Comments to " Have you ever experienced the 'HR Surprise'?"
I had previously been looking, and did not do anything to the company. I will be looking for a lawyer to take a look at the situation.
I was told over the telephone at 1 PM on a Friday that I was going to be replaced the next week by the manager of a different mill, that I would be transferring to another facility or let go and those were my options. I did the following: 1) put a team meeting together with my staff at 4pm to review the progress we had made and make sure that they understood the successes we had experienced together, give me a chance to tell them in person, and with some level of dignity and to wish them luck (the mill had recently been acquired by new ownership) 2) Called several senior VP level mentors and asked for guidance. 3) did not quit right away, since I had the option of staying - but did immediately put together my resume and got it in front of several friends across the industry. 4) Began an all out search for new employment. 5) took a trip to the new mill (5 hours away) that weekend to check out the area and decide how long I could make that work while I continued my search. 6) Did everything I could to swallow my pride and act as professionally as I could and project confidence that things were going to be better for me as a result - especially to my wife.(not sure I always did that successfully as I like to remember - but I tried) footnote - I drug my feet on signing any letter until they finally offered to pay me an amount double my salary to stay at the new facility until it was sold. Their attorneys really messed up by not putting a time limit on the agreement and what they expected to be 2 weeks turned into 11 months. I doubt I'll be that fortunate next time.
Shock. No warning. Company was downsizing, and eliminating the group I was assigned to. I was offered retirement and acceptable severance pay. Luckily I was prepared for this move, as I was well above retirement age. The others in the group was the ones I felt sorry for( time in service and age). At lease the company gave some time to consult with a layer before signing, and a delayed affected date before discharge.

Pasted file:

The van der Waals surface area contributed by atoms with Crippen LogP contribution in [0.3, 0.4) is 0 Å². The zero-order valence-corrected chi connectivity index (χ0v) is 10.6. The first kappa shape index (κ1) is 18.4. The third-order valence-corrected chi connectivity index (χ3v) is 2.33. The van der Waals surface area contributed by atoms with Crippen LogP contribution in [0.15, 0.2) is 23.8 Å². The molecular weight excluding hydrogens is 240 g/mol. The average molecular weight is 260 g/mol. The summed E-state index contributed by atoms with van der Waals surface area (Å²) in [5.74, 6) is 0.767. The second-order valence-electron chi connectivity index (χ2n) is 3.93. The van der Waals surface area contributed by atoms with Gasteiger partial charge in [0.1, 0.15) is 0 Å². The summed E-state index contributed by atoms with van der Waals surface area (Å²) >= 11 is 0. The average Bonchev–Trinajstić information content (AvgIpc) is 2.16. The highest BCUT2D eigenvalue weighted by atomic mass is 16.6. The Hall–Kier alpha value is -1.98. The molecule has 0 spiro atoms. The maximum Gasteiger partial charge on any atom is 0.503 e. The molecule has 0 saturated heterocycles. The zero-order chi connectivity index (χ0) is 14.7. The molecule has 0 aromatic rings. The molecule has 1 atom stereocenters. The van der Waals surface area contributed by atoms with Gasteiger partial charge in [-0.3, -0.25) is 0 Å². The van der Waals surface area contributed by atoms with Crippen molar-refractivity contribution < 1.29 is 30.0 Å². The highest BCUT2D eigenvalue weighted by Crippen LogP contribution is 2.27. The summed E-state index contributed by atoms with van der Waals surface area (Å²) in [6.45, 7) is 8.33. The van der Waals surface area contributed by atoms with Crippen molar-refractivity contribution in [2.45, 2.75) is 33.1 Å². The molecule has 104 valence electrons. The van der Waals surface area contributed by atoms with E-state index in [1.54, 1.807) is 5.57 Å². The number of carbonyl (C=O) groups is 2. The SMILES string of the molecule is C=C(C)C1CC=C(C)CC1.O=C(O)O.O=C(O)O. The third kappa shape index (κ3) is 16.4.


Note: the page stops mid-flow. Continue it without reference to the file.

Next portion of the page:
It happened to my father.
I negotiated a good severance package including moving expenses, assistance in finding a new position and an agreement that requests for reference would be answered with a very favorable response and explanation that my termination was not related to my job performance but rather acquisition of the company by a new owner.
Shock and awe!! I made the mistake of not getting some things in writing that were promised (like keeping my job until the end of the following year). All of us that were going through this process at the same time were told in a group meeting that failure to sign certain documents would result in not getting the "package". A couple of folks checked with attorneys. Yup, they can do that. And in addition, by signing to get the "package", you agree that you won't sue them for losing your job due to age discrimination. Yup, they can do that, too. And, of course, down the road a few years, your health insurance for life goes away and they show you how to sign up for Medicare. Gone are the days when 30+ years of service will result in long-term benefits. I did not prepare well for retirement and certainly not for early termination.
Moderately high anguish - could have been worse but I was planning to leave after bonuses were paid and the company got in before bonuses that obligation existed.
Comments to " How prepared are you for the 'HR Surprise'?"
It is never a good thing, but I typically have "feelers" out in the P&P industry as well as others in which my skills can be beneficial.
I think about it but am not prepared. Thanks for the advice on what to do or not do.
I am currently self-employed.
Self employed - but know customers can do this to me any day.
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